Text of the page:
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How much should lessons cost?

This is a discussion on How much should lessons cost? within the Horse Riding forums, part of the Riding Horses category
  • How much it cost to get lesson on dressage
  • How much does it cost to ride dressage

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    08-03-2012, 03:03 PM
  #21
Weanling
We pay $40 per hour for group (2-4 riders) or $60 per hour for private lessons. Our trainer offers a discount if you pay for 6 lessons in advance. ($210 for group, $310 for private).

My 9 year old is basically taking "show" lessons. She shows in AQHA and open shows in both English and Western. We focus in English, but added Western because you must show both to have a chance at high point.

Our trainer has her own barn (but comes to ours once each week). She has credentials and her kids have won district, state an national titles.
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    08-03-2012, 03:25 PM
  #22
Showing
Endiku and Paradise, it very much depends on what kind of lessons you (general you) take with BY trainer (and what one mean by "BY trainer" ). There is no way BY trainer with no show experience and riding experience to upper levels, who don't understand dynamics of the movement for the horse and rider (and many don't as sad as it is) and doesn't have tons of experience working with all kinds of students/horses, will be a good dressage trainer. I'm sorry, but I've never heard about or seen one like that.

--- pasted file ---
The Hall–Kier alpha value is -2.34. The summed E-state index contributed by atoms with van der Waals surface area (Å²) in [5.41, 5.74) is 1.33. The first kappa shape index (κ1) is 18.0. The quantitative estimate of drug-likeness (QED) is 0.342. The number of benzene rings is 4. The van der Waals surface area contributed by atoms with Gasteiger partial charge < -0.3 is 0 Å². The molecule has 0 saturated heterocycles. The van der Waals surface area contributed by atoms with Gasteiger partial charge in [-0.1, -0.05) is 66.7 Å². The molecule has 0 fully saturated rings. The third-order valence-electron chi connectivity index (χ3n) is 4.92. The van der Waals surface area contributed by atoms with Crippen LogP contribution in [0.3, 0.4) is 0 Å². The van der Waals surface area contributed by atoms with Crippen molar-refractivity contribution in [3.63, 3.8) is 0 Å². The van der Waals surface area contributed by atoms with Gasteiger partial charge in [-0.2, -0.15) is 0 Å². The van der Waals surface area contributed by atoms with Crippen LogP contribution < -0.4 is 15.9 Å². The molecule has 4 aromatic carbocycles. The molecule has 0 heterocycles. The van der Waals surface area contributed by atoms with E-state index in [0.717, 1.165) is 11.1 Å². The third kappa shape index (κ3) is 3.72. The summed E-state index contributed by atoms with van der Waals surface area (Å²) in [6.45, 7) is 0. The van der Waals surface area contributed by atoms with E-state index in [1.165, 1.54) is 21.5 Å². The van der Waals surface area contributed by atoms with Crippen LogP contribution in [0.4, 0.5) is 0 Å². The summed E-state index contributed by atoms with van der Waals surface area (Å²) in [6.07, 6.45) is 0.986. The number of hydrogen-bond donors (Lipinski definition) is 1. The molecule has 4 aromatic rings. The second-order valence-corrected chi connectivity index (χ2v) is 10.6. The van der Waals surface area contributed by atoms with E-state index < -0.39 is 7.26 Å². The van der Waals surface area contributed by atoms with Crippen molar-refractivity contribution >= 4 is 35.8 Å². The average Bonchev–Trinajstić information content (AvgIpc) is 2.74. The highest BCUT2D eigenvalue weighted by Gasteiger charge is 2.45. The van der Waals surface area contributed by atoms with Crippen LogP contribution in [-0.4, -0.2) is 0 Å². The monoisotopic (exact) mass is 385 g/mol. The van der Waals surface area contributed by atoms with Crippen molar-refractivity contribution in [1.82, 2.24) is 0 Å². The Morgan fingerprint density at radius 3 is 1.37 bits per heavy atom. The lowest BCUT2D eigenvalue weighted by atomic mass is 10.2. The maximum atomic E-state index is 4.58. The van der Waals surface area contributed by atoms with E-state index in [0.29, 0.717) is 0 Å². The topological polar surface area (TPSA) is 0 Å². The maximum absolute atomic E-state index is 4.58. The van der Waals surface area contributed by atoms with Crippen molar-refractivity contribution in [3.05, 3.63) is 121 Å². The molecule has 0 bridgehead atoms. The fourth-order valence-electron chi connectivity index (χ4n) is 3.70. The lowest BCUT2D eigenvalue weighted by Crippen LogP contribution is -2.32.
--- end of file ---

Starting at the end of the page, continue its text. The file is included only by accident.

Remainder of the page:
P.S. Expensive does NOT mean good either - I 100% degree. I pay less to both my trainers (dressage and eventer, both are well known and awesome to work with challenging riders and horses) than I paid to couple trainers I used before them who taught me almost nothing. Some trainers seem to ask too much for what they give in return. Just because you ride at GP level doesn't make you a good trainer either.
     
    08-03-2012, 04:44 PM
  #23
Teen Forum Moderator
I'm sorry, maybe I just brain farted and am not seeing it, but I never saw anything by the OP saying that she was taking dressage lessons? Yes, ofcourse you need a high level trainer that is most likely going to cost you a lot of money if you want to get into the upper levels of dressage, but that doesn't mean that you can't learn a lot from a trainer who never made it to nationals.

We have three instructors at our farm. All of them had significant formal training in their younger years, and all of them showed. One of them did show with AQHA for about seven years, another is still competing actively in dressage at Third Level with her imported Hanoverian gelding. The other broke horses for a living until she was injured badly enough to need to find a different occupacion. The other was just a simple ranch hand for over 30 years of his life (he is now in his mid 60s) and broke horses, rode the range, and worked cattle. All three are capable trainers even though they might not be able to train someone up into FEI levels of dressage or take a Quarter Horse to congress. They may of been able to, given the chance and money- but none had the financial backing or time to make that happen. Not everyone can shell out that kind of money.

All I'm saying is that you can't always go by how sucessful a person was in the show ring, where they've been, or how ritzy of a place they work at is. There are plenty of honest, well taught people out there. You just have to look for them.